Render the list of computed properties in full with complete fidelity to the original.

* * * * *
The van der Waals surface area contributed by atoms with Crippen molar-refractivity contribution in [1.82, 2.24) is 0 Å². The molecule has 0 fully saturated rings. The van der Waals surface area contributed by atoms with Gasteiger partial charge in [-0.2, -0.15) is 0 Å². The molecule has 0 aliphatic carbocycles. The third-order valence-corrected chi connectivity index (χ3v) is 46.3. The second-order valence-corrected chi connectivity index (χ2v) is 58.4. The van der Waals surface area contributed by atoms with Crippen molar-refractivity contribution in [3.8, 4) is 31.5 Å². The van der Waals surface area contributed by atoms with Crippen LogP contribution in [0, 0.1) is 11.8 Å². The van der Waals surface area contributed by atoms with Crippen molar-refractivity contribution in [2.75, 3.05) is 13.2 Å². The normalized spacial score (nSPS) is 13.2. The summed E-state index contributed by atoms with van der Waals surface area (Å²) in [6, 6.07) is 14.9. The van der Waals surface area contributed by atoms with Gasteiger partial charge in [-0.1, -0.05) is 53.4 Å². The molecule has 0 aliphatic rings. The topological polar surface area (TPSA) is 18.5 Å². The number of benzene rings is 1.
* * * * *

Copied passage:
The van der Waals surface area contributed by atoms with Crippen molar-refractivity contribution in [1.82, 2.24) is 0 Å². The molecule has 0 fully saturated rings. The van der Waals surface area contributed by atoms with Gasteiger partial charge in [-0.2, -0.15) is 0 Å². The molecule has 0 aliphatic carbocycles. The third-order valence-corrected chi connectivity index (χ3v) is 46.3. The second-order valence-corrected chi connectivity index (χ2v) is 58.4. The van der Waals surface area contributed by atoms with Crippen molar-refractivity contribution in [3.8, 4) is 31.5 Å². The van der Waals surface area contributed by atoms with Crippen LogP contribution in [0, 0.1) is 11.8 Å². The van der Waals surface area contributed by atoms with Crippen molar-refractivity contribution in [2.75, 3.05) is 13.2 Å². The normalized spacial score (nSPS) is 13.2. The summed E-state index contributed by atoms with van der Waals surface area (Å²) in [6, 6.07) is 14.9. The van der Waals surface area contributed by atoms with Gasteiger partial charge in [-0.1, -0.05) is 53.4 Å². The molecule has 0 aliphatic rings. The topological polar surface area (TPSA) is 18.5 Å². The number of benzene rings is 1.